Multiplication Achievement and Self-Efficacy in Third- and Fifth-Grade Students: Effects of Cross-Age Peer Tutoring and Skill Training
AuthorDennis, Lisa Marie Giles
AdvisorSummers, Jessica J.
MetadataShow full item record
PublisherThe University of Arizona.
RightsCopyright © is held by the author. Digital access to this material is made possible by the University Libraries, University of Arizona. Further transmission, reproduction or presentation (such as public display or performance) of protected items is prohibited except with permission of the author.
AbstractSelf-efficacy is the belief an individual has about his or her capabilities to successfully complete an activity. Self-efficacy stems from four sources: verbal persuasion, physiological states, past experiences, and vicarious experiences. Increases in self-efficacy in education are connected with an increase in academic achievement. The current study sought to answer the question of which of three treatment options would have the most positive effect on mathematical achievement and self-efficacy for correctly answering problems on a multiplication math test. Participants were third- and fifth-grade students identified by their teachers as struggling in math. Students either received training on skills designed to increase self-efficacy, participated in cross-age peer tutoring, or received a combination of both treatments. Achievement and self-efficacy were measured before and after treatment and four weeks following the end of treatment to measure the lasting effects.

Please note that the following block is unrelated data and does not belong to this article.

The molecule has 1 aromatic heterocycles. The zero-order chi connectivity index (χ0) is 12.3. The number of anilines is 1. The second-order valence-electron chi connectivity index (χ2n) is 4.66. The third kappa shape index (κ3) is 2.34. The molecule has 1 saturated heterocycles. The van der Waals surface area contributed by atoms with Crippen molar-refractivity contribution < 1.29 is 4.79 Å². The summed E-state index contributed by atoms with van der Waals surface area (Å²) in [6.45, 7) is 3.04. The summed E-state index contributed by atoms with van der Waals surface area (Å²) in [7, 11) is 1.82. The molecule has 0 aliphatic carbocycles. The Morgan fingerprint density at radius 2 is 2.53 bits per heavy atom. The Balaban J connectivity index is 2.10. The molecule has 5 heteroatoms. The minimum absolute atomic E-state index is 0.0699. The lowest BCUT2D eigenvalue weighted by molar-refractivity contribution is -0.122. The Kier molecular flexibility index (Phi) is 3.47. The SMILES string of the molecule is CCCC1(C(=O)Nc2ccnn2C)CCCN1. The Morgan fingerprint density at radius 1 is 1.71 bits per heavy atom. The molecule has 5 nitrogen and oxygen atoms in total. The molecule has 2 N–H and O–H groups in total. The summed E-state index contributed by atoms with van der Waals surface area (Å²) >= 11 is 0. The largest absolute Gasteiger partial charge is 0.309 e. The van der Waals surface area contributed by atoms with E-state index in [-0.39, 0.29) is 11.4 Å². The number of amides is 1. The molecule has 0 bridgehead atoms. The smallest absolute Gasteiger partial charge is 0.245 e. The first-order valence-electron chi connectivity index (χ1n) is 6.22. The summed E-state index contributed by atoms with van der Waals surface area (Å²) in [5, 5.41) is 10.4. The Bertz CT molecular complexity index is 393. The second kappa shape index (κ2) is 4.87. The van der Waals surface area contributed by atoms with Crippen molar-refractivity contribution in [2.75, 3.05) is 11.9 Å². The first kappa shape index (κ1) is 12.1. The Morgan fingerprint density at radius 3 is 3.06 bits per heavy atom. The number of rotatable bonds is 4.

Degree ProgramGraduate College